"Among those who had been reported missing was William H. Steuart of Wenonah, N. J, whose wife and son are included in the list of dead. Stewart was located last night in the city hospital. He is suffering from shock and bruises. He tells a remarkable story of his experience. With his wife and their adopted son, Stewart occupied seats in the second coach. When the train plunged into the stream, he saw his wife and son hurled to the floor of the car Steuart, who had been sitting near a window, was thrown into the water.
When he came to the surface he floated through an open window back into the coach, and bis hand came in contact with the bell rope. Hanging on to this rope Steuart dragged himself to door of the car and was soon on the roof. The coach had been completely engulfed, and from his perilous position he was rescued and hurried to the hospital in an unconscious condition. Not until last night did he learn that his wife and son had been killed."
The following report was published The Woodbury Times on Oct. 31, 1906, in the "Wenonah Whisperings" column.
"Mr. Steuart was not killed as reported, but was found in the hospital by Mrs. Trusnear and Mr. and Mrs. Baylies. He is considerably bruised up, but will recover and is expected home today. He had a remarkable escape from death. As the train pulled onto the draw bridge Mr. Steuart stood up in the aisle of the first car to put on his overcoat, and as he ran his arms through the sleeve of his coat, his hand struck the bell cord, and just at that instant the car went under the water, and he clutched the bell cord and found his way to the end of the car, and that is all he remembers, as he became unconscious. He supposes that he was washed from the end of the car and came to the surface, and rescued by somebody and the water rolled out of him. He did not see Mrs. Steuart and his adopted son, as the car was dark as midnight. Mrs. Steuart and the little boy were found outside of the car that was wrecked and buried in the debris. The bodies were brought here today."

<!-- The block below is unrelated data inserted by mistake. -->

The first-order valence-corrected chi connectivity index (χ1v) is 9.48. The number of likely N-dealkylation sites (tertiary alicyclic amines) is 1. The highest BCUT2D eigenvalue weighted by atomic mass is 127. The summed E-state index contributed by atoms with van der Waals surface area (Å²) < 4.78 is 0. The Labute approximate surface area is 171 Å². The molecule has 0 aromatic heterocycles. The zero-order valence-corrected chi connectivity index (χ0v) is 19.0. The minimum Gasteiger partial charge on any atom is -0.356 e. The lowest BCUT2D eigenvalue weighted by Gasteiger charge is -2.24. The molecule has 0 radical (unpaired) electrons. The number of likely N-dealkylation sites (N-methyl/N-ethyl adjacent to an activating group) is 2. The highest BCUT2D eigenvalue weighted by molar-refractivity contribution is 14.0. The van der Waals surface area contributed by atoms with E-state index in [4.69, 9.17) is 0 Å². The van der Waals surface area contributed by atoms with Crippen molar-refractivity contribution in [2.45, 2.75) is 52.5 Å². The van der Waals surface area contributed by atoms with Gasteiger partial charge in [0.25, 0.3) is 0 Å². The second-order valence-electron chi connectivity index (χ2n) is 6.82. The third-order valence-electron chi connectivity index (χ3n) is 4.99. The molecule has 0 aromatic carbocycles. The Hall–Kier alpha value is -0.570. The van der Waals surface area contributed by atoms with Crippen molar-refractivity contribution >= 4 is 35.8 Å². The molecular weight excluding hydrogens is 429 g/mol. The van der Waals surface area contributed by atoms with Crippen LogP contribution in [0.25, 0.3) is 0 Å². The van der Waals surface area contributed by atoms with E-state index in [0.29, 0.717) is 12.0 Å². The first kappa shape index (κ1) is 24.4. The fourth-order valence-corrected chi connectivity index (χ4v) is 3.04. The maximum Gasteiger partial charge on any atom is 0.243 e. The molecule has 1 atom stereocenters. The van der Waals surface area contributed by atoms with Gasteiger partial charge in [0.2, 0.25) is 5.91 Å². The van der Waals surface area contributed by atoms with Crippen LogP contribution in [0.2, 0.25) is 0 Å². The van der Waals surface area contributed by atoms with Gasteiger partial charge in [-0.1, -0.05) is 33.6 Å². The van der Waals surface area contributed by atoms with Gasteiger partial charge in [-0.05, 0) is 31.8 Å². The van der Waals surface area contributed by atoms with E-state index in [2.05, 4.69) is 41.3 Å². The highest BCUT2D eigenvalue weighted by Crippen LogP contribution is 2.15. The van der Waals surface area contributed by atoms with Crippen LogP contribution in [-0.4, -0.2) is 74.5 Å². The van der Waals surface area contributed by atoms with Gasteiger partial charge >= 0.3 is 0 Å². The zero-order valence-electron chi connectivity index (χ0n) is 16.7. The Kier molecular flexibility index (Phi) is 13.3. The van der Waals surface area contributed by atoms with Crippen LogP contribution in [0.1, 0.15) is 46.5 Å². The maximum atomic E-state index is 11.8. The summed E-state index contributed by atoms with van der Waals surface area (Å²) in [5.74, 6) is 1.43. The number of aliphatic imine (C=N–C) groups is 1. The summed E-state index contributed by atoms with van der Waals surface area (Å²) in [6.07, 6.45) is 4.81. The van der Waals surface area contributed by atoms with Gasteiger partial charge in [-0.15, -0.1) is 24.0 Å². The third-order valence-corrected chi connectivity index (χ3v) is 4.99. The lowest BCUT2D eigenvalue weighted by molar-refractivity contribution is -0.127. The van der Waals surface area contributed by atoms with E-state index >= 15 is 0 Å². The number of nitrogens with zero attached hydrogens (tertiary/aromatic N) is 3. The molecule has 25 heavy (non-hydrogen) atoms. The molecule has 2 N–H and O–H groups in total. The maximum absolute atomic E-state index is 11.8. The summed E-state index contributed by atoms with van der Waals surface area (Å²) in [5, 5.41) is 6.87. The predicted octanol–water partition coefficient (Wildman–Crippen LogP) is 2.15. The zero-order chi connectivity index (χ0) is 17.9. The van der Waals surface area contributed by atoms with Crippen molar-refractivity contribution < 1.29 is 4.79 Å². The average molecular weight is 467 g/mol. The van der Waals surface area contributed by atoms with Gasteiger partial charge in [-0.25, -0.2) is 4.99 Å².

The first modern press releases were created by Ivy Lee. Lee's agency was working with the Pennsylvania Railroad at the time of the 1906 Atlantic City train wreck. Ivy Lee and the company collaborated to issue the first press release directly to journalists, before other versions of the story, or suppositions, could be spread among them and reported. He used a press release, in addition to inviting journalists and photographers to the scene as a means of fostering open communication with the media.
Some of the passengers made valiant efforts to save others. One such hero was a young man from Woodbury, NJ, William Edwards, who had just had his 26th birthday on Oct 12. He and his fiance, Ida Dubell of Florence, NJ, were to be married the next week. They were taking a day trip to Atlantic City. His fiance had already had one rail mishap that day as the trolley she rode to reach the train derailed. The screenshot below tells the story of the rest of her day. People were clawing and fighting for a way out the cars. The cars tipped as they went off and people must have been thrown to the lower end when the cars hit bottom. These early cars had steel chassis but wooden bodies. The force of the impact would have wracked the frames and jammed windows.
The motorman driving the train died at his post during the crash. A postcard with his image was created. He was due to go off work in Millville, NJ but asked to be allowed to work all the way to Atlantic City so that he could spend the rest of Sunday afternoon at his Atlantic City home with his wife and children.
This link goes to a very short summary of the problem that caused the wreck.
The 1906 train wreck continues to interest people. One of them, a member of findagrave.com created a virtual cemetery to list the final resting places of the people who lost their lives in the wreck. You can view that virtual cemetery by following the link below.
Mrs. Steuart and her adopted son, Steuart DeKlyne are buried in the Wenonah Cemetery along with Mr. Steuart who survived until 1934.